Tattoo artist-turned-rapper Tuki Carter released his debut studio album Flowers and Planes April 28, 2017. Repping Atlanta by way of California, Tuki crafts a taste of the sun-drenched melodies from the West amidst the bass-riddled rhythms of the South in a charismatic showcase of his formerly visual canvas made auditory.
Across 11 tracks, Tuki exudes a confidence bred in part by his work with body art. Following a spate of apprenticeships Tuki, along with friend and business partner Miya Bailey, opened City of Ink, a tattoo parlor in Atlanta catering to both the local and national market. His artisanal approach to his client’s visions accompanies a work ethic that is directly expressed on his debut album. Tuki displays his penchant for high-octane, tactical raps on production that directly enhances his strengths without sounding overly dissimilar to some of L.A.’s and Atlanta’s contemporary sounds.
The intro track, “To the Max” is akin to Tuki discussing a client’s desired art before putting ink to skin; he limbers up, checks his tools and outlines the eventually finished product. His style is immediately apparent: fast paced bars interspersed with slower, vocally layered hooks that pop against the ear. Features by Go Dreamer and Atlanta’s Rome Fortune are exemplary of the cohesion necessary for Tuki to remain the star of the first track on his album, as Go Dreamer’s filling vocals on the hook play well with Tuki’s “Im about to kill it,” adlibs, while Rome’s signature drawl throughout his verse contrasts but never steals the shine from Tuki’s offerings.
Such is the formula for Flowers and Planes, which includes features from Taylor Gang Entertainment label founder Wiz Khalifa, as well as Juicy J, Ted Park and Chevy Woods. Tuki and Wiz team up on the title track that oozes the summery, refreshing LA rap/funk themes with percussive jingles, waves of synths and gradient bass. Despite Tuki’s generally staccato flow, he aptly adheres to the beat’s relaxed construction, drawing out syllables with a familiar g-funk bounce.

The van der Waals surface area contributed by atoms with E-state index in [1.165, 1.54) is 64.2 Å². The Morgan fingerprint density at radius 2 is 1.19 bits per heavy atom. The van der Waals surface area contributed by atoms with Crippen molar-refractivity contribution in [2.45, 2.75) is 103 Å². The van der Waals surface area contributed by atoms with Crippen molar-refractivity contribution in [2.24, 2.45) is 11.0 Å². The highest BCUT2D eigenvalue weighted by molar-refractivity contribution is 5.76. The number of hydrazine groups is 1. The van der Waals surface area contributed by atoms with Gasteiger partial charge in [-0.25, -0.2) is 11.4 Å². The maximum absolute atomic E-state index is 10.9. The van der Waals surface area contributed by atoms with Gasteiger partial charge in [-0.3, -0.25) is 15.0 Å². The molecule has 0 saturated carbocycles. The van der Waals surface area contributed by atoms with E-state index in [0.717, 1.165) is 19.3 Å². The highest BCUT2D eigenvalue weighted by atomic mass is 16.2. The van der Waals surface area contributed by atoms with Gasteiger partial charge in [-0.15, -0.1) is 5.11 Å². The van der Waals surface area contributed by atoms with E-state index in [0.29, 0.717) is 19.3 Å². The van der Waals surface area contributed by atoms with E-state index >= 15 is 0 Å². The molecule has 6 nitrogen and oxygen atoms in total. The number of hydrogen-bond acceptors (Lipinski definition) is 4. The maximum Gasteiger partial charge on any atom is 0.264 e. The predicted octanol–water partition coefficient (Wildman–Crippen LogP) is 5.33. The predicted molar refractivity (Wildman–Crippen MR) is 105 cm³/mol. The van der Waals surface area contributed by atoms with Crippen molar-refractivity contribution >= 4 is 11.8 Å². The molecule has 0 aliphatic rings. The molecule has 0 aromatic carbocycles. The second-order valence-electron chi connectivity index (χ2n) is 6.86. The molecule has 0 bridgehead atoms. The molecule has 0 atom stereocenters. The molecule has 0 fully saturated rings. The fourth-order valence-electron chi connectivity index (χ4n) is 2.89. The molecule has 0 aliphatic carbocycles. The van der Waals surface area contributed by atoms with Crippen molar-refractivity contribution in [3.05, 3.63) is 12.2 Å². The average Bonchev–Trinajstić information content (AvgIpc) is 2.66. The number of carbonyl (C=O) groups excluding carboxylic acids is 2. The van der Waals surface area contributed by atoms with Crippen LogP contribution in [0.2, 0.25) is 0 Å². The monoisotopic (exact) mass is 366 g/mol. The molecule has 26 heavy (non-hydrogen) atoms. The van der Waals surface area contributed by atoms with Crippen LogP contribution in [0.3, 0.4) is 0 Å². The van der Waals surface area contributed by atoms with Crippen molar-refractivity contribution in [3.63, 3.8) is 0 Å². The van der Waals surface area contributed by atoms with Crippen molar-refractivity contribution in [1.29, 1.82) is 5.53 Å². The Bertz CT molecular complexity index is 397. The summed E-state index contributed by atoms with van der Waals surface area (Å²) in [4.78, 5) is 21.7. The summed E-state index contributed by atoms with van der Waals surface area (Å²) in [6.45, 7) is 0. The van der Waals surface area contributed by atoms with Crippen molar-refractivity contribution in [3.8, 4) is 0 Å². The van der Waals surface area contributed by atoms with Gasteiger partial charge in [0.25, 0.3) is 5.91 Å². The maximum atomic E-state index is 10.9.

Later, collaborating with Juicy J on “Jerry Maguire” (one of Juicy J’s two features) is an exercise in the turn-up tunes so synonymous with Juicy J’s solo career. His staple “Yeah Ho!” vocals would be appropriately nestled between the track’s bars as Tuki swerves by haters, on a verse that sees him getting lost in weed, alcohol and general debauchery on a nocturnal and pounding beat.
“Changes” stands out as one of Tuki’s more experimental cuts, as he delivers verses and the hooks with unusually swaying vocals. “No pain no gain, no pain no gain, you can win a million dollars, that don’t mean that your life gon’ change,” marks the hook, which defines the album’s overarching themes. Tuki is looking for success in the rap game, following a fruitful career in art. He never claims to be a member of the drug-pushing, gun-toting archetype that is so common among rappers with roots in the West and the South, instead focusing on providing for his daughter and preaching avoidance of the enemy, as on “Brewster’s Millions.”
Tuki rounds out Flowers and Planes with the veteran savvy expected of someone who underwent a career change. His uniquely paced cadence never strives to be explicitly mainstream, though the album could play equally well in a club or before a basketball game, just as his steady confidence supports listeners trying to find their own artistry, regardless of medium.